fledge capable of flying, from Middle English flegge, from Old English -flycge; akin to Old High German flucki capable of flying,
Old English flEogan to fly -- more at FLY
intransitive verb, of a young bird : to acquire the feathers necessary for flight or independent activity

Saturday, October 31, 2009

Trick or treat, crash and burn...

I like things that fly. I like finding myself in a conversation about the shortcomings of flying wings. I've never seen an X-29 actually fly and until I do, I'll maintain my position that it doesn't. I think war is stupid, but I think the fact that the F-22 cruises at 1.5 mach is pretty awesome. On Friday, Jack and I had an opportunity to tour Edwards Air Force Base and the NASA Dryden Flight Research Center. This is the location of many aviation milestones. And it is the location of many aviation disasters. The air force base's namesake, Glen Edwards, was himself the victim of a YB-49 crash.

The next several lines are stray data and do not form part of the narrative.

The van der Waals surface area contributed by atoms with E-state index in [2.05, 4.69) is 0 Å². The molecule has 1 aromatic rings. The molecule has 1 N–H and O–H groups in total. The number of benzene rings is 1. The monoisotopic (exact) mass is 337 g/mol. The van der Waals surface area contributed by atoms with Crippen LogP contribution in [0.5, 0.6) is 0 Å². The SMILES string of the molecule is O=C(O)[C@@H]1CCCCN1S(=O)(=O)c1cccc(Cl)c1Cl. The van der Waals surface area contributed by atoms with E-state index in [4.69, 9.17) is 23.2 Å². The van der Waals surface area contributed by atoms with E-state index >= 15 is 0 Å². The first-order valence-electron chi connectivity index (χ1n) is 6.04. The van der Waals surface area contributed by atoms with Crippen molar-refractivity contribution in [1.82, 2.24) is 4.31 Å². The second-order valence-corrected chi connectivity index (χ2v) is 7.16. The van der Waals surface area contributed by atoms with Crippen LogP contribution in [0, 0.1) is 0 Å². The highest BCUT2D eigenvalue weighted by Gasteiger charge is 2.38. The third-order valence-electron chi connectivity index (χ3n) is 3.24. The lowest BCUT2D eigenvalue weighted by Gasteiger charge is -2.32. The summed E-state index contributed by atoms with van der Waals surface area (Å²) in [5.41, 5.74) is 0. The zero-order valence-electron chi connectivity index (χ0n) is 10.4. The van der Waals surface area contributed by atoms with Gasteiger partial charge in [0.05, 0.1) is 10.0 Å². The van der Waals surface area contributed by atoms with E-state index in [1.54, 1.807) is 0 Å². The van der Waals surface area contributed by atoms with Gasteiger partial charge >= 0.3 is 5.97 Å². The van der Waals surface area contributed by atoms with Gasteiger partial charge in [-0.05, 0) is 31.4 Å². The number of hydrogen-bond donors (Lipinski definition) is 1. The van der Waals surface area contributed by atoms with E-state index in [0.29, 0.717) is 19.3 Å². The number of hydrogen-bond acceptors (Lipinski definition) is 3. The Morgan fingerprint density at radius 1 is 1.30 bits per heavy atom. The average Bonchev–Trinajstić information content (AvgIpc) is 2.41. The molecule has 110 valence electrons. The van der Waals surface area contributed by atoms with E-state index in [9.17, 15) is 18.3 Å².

In terms of Halloween costumes, I sort of crashed and burned this year, too.

We were going with Greek monsters this year. And Anna as Medusa. She likes snakes. She likes monsters. But she hates the wig. (After a bit of Googling, I learned that Medusa was also considered a goddess of true knowledge and the reason that a person would die upon gazing upon her face, was that she revealed a person's true nature).

I had a little more success with Jack. He's a cyclops.

And let's throw in a bit of cyclops trivia: Depending on the narrative, the cyclops are the children of different gods, including Uranus (sky) and Gaia (Earth), who were banished to the underworld, but called back to Earth whenever the Titans needed a good butt-kicking. A cyclops also gave Zeus his favorite accoutrements, his thunder and lighting. So there.


Jessica said...

wow, what a good costums. Great halloween.

Kind regards, Jessica

Lola Nova said...

Those costumes are amazing!


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